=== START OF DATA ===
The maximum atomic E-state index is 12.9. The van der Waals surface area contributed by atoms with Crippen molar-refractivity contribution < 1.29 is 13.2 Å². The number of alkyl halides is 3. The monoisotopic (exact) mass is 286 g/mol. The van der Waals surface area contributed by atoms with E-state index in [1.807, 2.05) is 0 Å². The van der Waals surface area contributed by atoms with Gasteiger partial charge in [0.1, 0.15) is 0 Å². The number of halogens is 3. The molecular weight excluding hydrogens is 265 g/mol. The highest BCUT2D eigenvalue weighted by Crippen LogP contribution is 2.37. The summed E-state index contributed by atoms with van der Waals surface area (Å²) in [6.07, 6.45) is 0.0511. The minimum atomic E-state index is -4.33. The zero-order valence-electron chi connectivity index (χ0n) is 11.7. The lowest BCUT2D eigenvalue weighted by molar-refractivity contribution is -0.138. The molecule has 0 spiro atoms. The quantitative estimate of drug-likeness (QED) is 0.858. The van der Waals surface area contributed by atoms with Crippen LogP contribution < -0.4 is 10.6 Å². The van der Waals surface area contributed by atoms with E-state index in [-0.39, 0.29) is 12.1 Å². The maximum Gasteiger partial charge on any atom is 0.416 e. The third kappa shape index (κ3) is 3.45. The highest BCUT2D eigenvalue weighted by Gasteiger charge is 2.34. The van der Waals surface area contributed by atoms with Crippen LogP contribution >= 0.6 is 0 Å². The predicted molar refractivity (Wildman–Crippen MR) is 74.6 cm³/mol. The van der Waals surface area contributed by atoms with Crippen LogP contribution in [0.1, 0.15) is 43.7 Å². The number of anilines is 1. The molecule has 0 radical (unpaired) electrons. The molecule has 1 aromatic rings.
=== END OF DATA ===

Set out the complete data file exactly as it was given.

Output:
The maximum atomic E-state index is 12.9. The van der Waals surface area contributed by atoms with Crippen molar-refractivity contribution < 1.29 is 13.2 Å². The number of alkyl halides is 3. The monoisotopic (exact) mass is 286 g/mol. The van der Waals surface area contributed by atoms with E-state index in [1.807, 2.05) is 0 Å². The van der Waals surface area contributed by atoms with Gasteiger partial charge in [0.1, 0.15) is 0 Å². The number of halogens is 3. The molecular weight excluding hydrogens is 265 g/mol. The highest BCUT2D eigenvalue weighted by Crippen LogP contribution is 2.37. The summed E-state index contributed by atoms with van der Waals surface area (Å²) in [6.07, 6.45) is 0.0511. The minimum atomic E-state index is -4.33. The zero-order valence-electron chi connectivity index (χ0n) is 11.7. The lowest BCUT2D eigenvalue weighted by molar-refractivity contribution is -0.138. The molecule has 0 spiro atoms. The quantitative estimate of drug-likeness (QED) is 0.858. The van der Waals surface area contributed by atoms with Crippen LogP contribution < -0.4 is 10.6 Å². The van der Waals surface area contributed by atoms with E-state index in [-0.39, 0.29) is 12.1 Å². The maximum Gasteiger partial charge on any atom is 0.416 e. The third kappa shape index (κ3) is 3.45. The highest BCUT2D eigenvalue weighted by Gasteiger charge is 2.34. The van der Waals surface area contributed by atoms with Crippen LogP contribution >= 0.6 is 0 Å². The predicted molar refractivity (Wildman–Crippen MR) is 74.6 cm³/mol. The van der Waals surface area contributed by atoms with Crippen LogP contribution in [0.1, 0.15) is 43.7 Å². The number of anilines is 1. The molecule has 0 radical (unpaired) electrons. The molecule has 1 aromatic rings.